Sergio Angelini, DEAD MAN'S BAY, Catherine Arley
Michael Carlson, SOMETHING IN THE SHADOWS, Vin Packer
Bill Crider, EARTH'S LAST CITADEL, C.L. Moore and Henry Kutner
Martin Edwards, THE JUDAS WINDOW, Carter Dickson
Curt Evans, DEATH COMES TO TEA, Theodora Dubois
Ed Gorman, STRANGER AT HOME, Leigh Brackett
John Hegenberger, THE SAINT AND MR. TEAL, Leslie Charteris
Rich Horton, THE LION'S SHARE, Octave Thanet
Jerry House, MURDER WILL OUT, Murray Leinster
Nick Jones THE HOLMS OAK, P.M Hubbard, 
George Kelley, THE MARKSMAN AND OTHER STORIES, William Campbell Gault
Margot Kinberg, THE DEVIL'S MAKING, Sean Haldane
Rob Kitchin, HANGING VALLEY, Peter Robinson
B.V. Lawson, THE SPOILT KILL, Mary Kelly
Evan Lewis, LADY IN PERIL, Lester Dent
Steve Lewis, TIME TO PREY, Frank Kane
Todd Mason,  Walter M. Miller, Jr.: "Command Performance" (GALAXY, November 1952); "Conditionally Human" (GALAXY February 1952); "MacDoughal's Wife" (THE AMERICAN MERCURY March 1950)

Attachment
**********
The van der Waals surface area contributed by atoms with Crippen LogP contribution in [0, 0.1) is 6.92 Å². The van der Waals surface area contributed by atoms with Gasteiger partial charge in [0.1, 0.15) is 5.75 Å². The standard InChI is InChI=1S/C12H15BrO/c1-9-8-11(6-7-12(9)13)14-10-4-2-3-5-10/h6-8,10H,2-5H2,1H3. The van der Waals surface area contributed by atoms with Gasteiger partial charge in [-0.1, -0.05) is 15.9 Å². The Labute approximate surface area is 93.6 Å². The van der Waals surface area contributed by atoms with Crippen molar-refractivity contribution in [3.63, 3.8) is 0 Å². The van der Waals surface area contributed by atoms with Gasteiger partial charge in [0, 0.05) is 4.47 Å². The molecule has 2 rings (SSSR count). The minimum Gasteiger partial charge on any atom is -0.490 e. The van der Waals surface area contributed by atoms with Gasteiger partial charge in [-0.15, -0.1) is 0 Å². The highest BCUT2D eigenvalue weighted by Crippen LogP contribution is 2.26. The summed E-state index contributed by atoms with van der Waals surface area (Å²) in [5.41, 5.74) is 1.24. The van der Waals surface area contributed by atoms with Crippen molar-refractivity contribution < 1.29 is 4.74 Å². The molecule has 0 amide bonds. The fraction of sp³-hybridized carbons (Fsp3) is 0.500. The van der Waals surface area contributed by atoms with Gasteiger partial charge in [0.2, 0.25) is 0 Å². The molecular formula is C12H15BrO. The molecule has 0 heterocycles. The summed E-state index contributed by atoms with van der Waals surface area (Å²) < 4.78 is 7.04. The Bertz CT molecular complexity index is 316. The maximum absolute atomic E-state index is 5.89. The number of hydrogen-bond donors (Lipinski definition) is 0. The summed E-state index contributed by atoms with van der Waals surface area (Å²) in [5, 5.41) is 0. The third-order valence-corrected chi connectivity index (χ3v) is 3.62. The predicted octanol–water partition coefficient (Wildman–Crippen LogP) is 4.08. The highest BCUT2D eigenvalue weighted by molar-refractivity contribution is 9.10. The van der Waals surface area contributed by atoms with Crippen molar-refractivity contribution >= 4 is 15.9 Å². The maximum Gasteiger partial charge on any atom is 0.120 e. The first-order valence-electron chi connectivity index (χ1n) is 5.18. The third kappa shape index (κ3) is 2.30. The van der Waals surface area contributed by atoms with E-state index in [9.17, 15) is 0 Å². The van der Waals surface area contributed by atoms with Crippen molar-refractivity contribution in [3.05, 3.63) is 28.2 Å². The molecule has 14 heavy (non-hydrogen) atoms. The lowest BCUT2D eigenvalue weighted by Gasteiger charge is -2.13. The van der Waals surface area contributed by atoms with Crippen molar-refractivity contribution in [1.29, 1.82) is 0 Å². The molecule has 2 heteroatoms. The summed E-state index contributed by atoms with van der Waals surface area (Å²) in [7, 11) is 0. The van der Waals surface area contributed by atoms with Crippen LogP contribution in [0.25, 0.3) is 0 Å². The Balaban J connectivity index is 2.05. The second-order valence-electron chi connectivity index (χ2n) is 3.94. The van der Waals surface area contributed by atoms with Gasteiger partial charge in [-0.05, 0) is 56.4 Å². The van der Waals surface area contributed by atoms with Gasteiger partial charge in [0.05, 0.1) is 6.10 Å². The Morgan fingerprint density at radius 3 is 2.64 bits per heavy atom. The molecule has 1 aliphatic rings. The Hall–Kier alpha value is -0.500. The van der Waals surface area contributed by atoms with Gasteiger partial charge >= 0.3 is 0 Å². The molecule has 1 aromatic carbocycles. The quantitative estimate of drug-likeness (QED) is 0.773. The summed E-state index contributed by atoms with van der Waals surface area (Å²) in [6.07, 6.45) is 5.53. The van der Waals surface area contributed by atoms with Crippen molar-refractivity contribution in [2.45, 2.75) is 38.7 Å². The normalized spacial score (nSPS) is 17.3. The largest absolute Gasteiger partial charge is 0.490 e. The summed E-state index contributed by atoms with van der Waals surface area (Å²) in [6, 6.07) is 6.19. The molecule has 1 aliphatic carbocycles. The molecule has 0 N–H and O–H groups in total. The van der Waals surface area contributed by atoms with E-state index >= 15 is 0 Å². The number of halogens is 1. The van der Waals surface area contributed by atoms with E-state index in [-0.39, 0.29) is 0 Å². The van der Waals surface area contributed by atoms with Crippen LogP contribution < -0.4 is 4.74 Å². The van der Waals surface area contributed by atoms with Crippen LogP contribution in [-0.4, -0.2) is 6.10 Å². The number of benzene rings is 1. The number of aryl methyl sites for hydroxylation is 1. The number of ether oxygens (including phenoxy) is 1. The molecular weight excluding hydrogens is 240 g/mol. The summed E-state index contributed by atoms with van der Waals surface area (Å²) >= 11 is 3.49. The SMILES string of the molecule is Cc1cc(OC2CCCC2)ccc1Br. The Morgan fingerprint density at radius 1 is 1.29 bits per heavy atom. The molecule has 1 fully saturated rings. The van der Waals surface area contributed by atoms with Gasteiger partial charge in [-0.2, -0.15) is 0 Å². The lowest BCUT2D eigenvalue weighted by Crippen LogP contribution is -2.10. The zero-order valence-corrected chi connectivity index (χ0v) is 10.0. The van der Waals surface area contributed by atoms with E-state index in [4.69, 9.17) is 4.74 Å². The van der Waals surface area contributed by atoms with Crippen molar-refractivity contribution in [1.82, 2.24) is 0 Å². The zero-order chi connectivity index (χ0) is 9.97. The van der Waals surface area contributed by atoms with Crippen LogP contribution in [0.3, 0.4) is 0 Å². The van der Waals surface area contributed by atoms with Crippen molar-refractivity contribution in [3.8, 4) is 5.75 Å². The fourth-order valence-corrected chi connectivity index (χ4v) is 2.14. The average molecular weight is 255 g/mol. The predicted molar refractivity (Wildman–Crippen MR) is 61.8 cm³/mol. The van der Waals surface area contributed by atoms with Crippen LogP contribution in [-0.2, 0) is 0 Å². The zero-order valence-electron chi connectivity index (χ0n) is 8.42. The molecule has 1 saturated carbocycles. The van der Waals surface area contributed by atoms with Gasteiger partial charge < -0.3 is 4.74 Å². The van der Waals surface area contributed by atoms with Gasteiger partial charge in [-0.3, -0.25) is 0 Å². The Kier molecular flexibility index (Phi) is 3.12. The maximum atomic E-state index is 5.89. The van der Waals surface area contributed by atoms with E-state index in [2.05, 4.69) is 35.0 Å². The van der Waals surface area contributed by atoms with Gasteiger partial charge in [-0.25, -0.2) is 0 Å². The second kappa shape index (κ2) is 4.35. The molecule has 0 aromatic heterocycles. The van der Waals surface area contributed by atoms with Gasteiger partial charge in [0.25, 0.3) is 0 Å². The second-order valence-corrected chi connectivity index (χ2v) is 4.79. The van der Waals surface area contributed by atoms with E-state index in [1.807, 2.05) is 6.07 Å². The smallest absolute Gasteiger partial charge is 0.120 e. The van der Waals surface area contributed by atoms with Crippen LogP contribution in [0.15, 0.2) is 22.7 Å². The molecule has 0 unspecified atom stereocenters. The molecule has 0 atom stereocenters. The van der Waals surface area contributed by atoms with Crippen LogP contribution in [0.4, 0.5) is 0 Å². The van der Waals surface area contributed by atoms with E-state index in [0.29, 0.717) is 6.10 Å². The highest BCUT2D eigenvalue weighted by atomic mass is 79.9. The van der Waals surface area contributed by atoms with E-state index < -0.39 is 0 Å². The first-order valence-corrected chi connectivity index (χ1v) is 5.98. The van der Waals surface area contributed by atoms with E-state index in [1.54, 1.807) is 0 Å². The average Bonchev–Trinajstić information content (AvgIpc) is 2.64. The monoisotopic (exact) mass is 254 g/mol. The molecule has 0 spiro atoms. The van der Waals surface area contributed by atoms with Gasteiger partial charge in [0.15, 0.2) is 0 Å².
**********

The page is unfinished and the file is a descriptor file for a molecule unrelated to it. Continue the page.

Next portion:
Patrick Murtha. LOST COSMONAUT, Dan Halder
J.F. Norris, THE BLACK STAMP, Will Scott
James Reasoner, PIRATE'S GOLD, H. Bedford Jones
Richard Robinson,  Night Ferry to Death by Patricia Moyes
Gerard Saylor, REDEPLOYMENT,  Phil Klay
Kerrie Smith, CROSS FINGERS, Paddy Richardson
Kevin Tipple/Barry Ergang, OUTRAGE AT BLANCO, Bill Crider
Tomcat, SONG OF A DARK ANGEL Paul Doherty
Prashant Trikannad, THE SPIDER, Hanns Heinz Ewers

Thursday, May 21, 2015

Mike Dennis' Books Shelves

What books are currently on your nightstand?

I just finished Prohibition, a 1930s crime tale by Terrence McCauley. Next up is James Crumley's The Last Good Kiss. Then there's The Big Nowhere by James Ellroy, followed by Get Carter and Jack Carter's Law by Ted Lewis.

Who is your favorite novelist of all times?

Hard to choose just one. Jim Thompson would be right up there, along with James Ellroy, Douglas Fairbairn, and VS Naipaul.

What books might we be surprised to find on your shelves?

Monty Hall's biography might surprise you, because it certainly surprises me every time I see it. I bought it over 30 years ago, because somehow he insinuated his way into my life.
Who is your favorite fictional hero?

Since I've just narrated the audiobook of I, The Jury, I'd have to say Mike Hammer.

What book do you return to?

Jim Thompson's The Grifters. From the first sentence to the last, it washes over me like baptismal waters. I could also easily reread any of Vicki Hendricks' books.

Wednesday, May 20, 2015

You Are Ten Years Old

so what's the most likely book to be resting on your bedside table?

For me, it might be one of the BETSY-TACY  series by Maud Hart Lovelace. Or a book from the LITTLE HOUSE series. My reading was and is pretty conventional.